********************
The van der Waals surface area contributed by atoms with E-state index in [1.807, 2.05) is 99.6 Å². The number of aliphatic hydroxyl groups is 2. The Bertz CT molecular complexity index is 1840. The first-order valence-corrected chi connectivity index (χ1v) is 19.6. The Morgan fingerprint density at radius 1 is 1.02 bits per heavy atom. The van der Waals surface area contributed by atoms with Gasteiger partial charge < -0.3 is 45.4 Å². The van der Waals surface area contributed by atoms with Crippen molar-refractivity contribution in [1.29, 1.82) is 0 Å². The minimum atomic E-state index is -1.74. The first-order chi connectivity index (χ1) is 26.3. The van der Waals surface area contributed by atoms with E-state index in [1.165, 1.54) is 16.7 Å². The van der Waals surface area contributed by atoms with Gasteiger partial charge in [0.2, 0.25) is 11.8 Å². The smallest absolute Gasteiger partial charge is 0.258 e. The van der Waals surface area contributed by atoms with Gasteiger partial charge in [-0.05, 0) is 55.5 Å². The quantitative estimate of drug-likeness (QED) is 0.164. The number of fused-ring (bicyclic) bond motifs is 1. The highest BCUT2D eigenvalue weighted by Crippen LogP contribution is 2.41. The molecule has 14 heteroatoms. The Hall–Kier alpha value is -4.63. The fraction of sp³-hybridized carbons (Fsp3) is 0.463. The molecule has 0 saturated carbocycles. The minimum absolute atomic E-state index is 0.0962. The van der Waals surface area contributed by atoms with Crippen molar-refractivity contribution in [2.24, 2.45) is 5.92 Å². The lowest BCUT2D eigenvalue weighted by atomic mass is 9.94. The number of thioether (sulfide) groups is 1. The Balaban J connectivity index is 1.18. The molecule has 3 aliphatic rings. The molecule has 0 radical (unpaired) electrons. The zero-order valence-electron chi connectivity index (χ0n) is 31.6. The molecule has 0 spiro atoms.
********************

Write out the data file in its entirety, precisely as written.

The van der Waals surface area contributed by atoms with E-state index in [1.807, 2.05) is 99.6 Å². The number of aliphatic hydroxyl groups is 2. The Bertz CT molecular complexity index is 1840. The first-order valence-corrected chi connectivity index (χ1v) is 19.6. The Morgan fingerprint density at radius 1 is 1.02 bits per heavy atom. The van der Waals surface area contributed by atoms with Gasteiger partial charge < -0.3 is 45.4 Å². The van der Waals surface area contributed by atoms with Crippen molar-refractivity contribution in [1.29, 1.82) is 0 Å². The minimum atomic E-state index is -1.74. The first-order chi connectivity index (χ1) is 26.3. The van der Waals surface area contributed by atoms with E-state index in [1.165, 1.54) is 16.7 Å². The van der Waals surface area contributed by atoms with Gasteiger partial charge in [0.2, 0.25) is 11.8 Å². The smallest absolute Gasteiger partial charge is 0.258 e. The van der Waals surface area contributed by atoms with Gasteiger partial charge in [-0.05, 0) is 55.5 Å². The quantitative estimate of drug-likeness (QED) is 0.164. The number of fused-ring (bicyclic) bond motifs is 1. The highest BCUT2D eigenvalue weighted by Crippen LogP contribution is 2.41. The molecule has 14 heteroatoms. The Hall–Kier alpha value is -4.63. The fraction of sp³-hybridized carbons (Fsp3) is 0.463. The molecule has 0 saturated carbocycles. The minimum absolute atomic E-state index is 0.0962. The van der Waals surface area contributed by atoms with Crippen molar-refractivity contribution in [2.24, 2.45) is 5.92 Å². The lowest BCUT2D eigenvalue weighted by atomic mass is 9.94. The number of thioether (sulfide) groups is 1. The Balaban J connectivity index is 1.18. The molecule has 3 aliphatic rings. The molecule has 0 radical (unpaired) electrons. The zero-order valence-electron chi connectivity index (χ0n) is 31.6. The molecule has 0 spiro atoms.